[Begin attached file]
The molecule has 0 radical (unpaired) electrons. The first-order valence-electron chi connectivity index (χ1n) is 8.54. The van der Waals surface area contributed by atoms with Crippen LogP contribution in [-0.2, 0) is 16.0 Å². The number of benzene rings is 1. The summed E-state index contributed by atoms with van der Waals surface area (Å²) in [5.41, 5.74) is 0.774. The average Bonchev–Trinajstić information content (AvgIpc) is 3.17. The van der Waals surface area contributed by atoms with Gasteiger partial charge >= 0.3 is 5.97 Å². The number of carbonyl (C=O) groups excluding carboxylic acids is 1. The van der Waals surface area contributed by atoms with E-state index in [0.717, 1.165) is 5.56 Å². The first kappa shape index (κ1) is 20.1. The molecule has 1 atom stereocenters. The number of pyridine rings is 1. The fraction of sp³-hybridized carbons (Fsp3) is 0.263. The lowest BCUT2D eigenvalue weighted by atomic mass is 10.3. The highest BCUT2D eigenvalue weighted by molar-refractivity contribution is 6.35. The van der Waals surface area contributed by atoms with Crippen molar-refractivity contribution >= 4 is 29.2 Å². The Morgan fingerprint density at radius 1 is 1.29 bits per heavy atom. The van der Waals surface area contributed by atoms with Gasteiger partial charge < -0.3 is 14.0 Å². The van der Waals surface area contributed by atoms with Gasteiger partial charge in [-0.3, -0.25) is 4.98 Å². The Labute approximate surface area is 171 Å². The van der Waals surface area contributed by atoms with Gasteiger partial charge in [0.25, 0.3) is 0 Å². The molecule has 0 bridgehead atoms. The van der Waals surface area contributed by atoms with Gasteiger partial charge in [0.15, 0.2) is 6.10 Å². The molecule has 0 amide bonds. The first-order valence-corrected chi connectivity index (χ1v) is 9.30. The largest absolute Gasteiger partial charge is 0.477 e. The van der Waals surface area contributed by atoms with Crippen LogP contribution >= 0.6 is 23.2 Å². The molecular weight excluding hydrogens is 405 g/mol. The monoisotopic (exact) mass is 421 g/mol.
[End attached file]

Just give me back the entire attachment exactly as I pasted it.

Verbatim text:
The molecule has 0 radical (unpaired) electrons. The first-order valence-electron chi connectivity index (χ1n) is 8.54. The van der Waals surface area contributed by atoms with Crippen LogP contribution in [-0.2, 0) is 16.0 Å². The number of benzene rings is 1. The summed E-state index contributed by atoms with van der Waals surface area (Å²) in [5.41, 5.74) is 0.774. The average Bonchev–Trinajstić information content (AvgIpc) is 3.17. The van der Waals surface area contributed by atoms with Gasteiger partial charge >= 0.3 is 5.97 Å². The number of carbonyl (C=O) groups excluding carboxylic acids is 1. The van der Waals surface area contributed by atoms with E-state index in [0.717, 1.165) is 5.56 Å². The first kappa shape index (κ1) is 20.1. The molecule has 1 atom stereocenters. The number of pyridine rings is 1. The fraction of sp³-hybridized carbons (Fsp3) is 0.263. The lowest BCUT2D eigenvalue weighted by atomic mass is 10.3. The highest BCUT2D eigenvalue weighted by molar-refractivity contribution is 6.35. The van der Waals surface area contributed by atoms with Crippen molar-refractivity contribution >= 4 is 29.2 Å². The Morgan fingerprint density at radius 1 is 1.29 bits per heavy atom. The van der Waals surface area contributed by atoms with Gasteiger partial charge < -0.3 is 14.0 Å². The van der Waals surface area contributed by atoms with Gasteiger partial charge in [-0.3, -0.25) is 4.98 Å². The Labute approximate surface area is 171 Å². The van der Waals surface area contributed by atoms with Gasteiger partial charge in [0.25, 0.3) is 0 Å². The molecule has 0 bridgehead atoms. The van der Waals surface area contributed by atoms with Gasteiger partial charge in [0.15, 0.2) is 6.10 Å². The molecule has 0 amide bonds. The first-order valence-corrected chi connectivity index (χ1v) is 9.30. The largest absolute Gasteiger partial charge is 0.477 e. The van der Waals surface area contributed by atoms with Crippen LogP contribution >= 0.6 is 23.2 Å². The molecular weight excluding hydrogens is 405 g/mol. The monoisotopic (exact) mass is 421 g/mol.